Purim is a holiday whose meaning is shrouded in mystery. The only clear element is what we are commanded to do on Purim as set forth at the end of the Scroll of Esther: read the Megilla, hold a festive meal, and give gifts to the poor. This last mitzvah is not an administrative detail of a system of social justice. Yes, the Jewish people are commanded to pay a tax of half a shekel, as we read onShabbat Shekalim, the Shabbat preceding Rosh Chodesh Adar. But gifts to the poor are another matter; giving charity is an expression of the direct, mutual economic responsibility between people.
On Purim we are bidden to get so thoroughly drunk on wine or other intoxicants that we are unable to distinguish between good and evil:
Rava said: one is obligated to become inebriated on Purim until he does not know (ad delo yada) the difference between “Cursed is Haman” and “Blessed is Mordechai”. Talmud Bavli, Megillah 7b.
hroughout the generations, Jews in different lands ate many different foods on Purim (see Ben Ezra for many examples). In this responsum, I shall give the history of three customs that are connected to today’s custom of eating hamentashen on Purim.
According to a well-known custom, Jews are required to get drunk on Purim. What is the origin of this custom? Are Jews really required to get drunk on Purim?
Is it permissible for women to read Megillat Esther in public on Purim?
The remarkable literal similarity between the two holidays, Purim and Yom Kippur, is sufficient to generate reams of drashot(sermons) on the meaning of Purim. In case one is tempted to chalk up the similarity of names to coincidence, this article will attempt to prove a much deeper connection.
There is a widespread custom to make noise every time Haman’s name is mentioned in the Megillat Esther (The Book of Esther), a total of 54 times. What are the sources of this custom? Doesn’t it cause a halakhic problem of not being able to hear the Megillah?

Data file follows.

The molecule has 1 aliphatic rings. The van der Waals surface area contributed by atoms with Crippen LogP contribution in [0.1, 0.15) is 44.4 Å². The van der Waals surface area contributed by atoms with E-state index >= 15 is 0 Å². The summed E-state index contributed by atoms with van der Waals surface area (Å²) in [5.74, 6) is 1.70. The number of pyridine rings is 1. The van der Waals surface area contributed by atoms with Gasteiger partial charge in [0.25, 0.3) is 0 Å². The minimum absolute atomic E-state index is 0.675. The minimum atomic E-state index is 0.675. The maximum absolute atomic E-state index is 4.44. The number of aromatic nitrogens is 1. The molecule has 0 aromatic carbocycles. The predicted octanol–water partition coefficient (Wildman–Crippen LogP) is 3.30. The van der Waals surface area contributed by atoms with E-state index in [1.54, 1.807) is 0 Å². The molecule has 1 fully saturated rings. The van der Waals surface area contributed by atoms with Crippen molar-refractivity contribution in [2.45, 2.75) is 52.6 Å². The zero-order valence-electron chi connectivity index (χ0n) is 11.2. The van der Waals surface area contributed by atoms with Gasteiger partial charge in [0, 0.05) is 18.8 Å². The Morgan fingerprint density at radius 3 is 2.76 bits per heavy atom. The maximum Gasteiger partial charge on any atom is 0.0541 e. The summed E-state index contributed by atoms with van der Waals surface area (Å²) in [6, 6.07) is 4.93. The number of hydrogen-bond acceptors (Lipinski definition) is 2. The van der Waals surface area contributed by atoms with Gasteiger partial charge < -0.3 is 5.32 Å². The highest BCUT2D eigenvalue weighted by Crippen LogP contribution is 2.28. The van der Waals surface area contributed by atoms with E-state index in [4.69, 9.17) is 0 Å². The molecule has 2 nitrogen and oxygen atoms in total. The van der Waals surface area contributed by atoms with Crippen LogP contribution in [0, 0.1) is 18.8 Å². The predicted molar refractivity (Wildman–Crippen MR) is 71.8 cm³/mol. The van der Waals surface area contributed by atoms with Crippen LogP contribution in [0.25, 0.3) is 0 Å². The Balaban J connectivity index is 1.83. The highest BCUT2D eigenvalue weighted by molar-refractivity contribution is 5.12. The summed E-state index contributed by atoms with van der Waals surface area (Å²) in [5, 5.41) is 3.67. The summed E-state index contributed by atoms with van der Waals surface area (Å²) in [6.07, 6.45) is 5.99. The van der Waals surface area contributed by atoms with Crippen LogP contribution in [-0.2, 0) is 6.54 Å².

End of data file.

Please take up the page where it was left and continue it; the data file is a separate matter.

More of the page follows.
One way to read the Book of Esther is as a comedy laden with twists of fate evolving in fast motion. In this genre, the putting on or taking off of masks serves to unveil the characters’ confused identities. So does the Book of Esther, as implied by the paradoxical combination of the words hester (‘hidden’) and galui(‘revealed’) in its title Megillat Esther, lead us from the hidden to the revealed. As the plot unfolds, we see exposed a series of roles, stereotyped masks, identities and conflicts, and all this within a complex structure of couples.. The threat of death hanging over the characters lends the plot a tragic dimension, while removing or donning a mask becomes a way of survival. This, at a time of the ‘hiding of God’s face’ (hester panim) and in the midst of the bloody struggle depicted in the Book of Esther’s “serious comedy”. In this article I will trace some of the unveiling processes, even if not all of the masks will be completely stripped away.
This article is part of a forthcoming book, An Ode to Salonika: The Coplas of Bouena Sarfatty. Bouena Sarfatty Garfinkle was born in Salonika, Greece in 1916 and survived the Holocaust by joining the Greek partisans. She spent most of the remainder of her life in Montreal, Canada, where in the 1960s she composed large collections of Ladino poems called komplas. One can learn a great deal from these poems about Jewish life in the “Jerusalem of the Balkans” in the first half of the twentieth century.
When the Megillah is read in public on Purim, it is customary for the congregation to recite aloud four verses of redemption (2:5, 8:15, 8:16, 10:3), which are then repeated by the reader. What are the sources for this custom? May we institute a new custom of reciting aloud four additional verses of redemption related to Esther?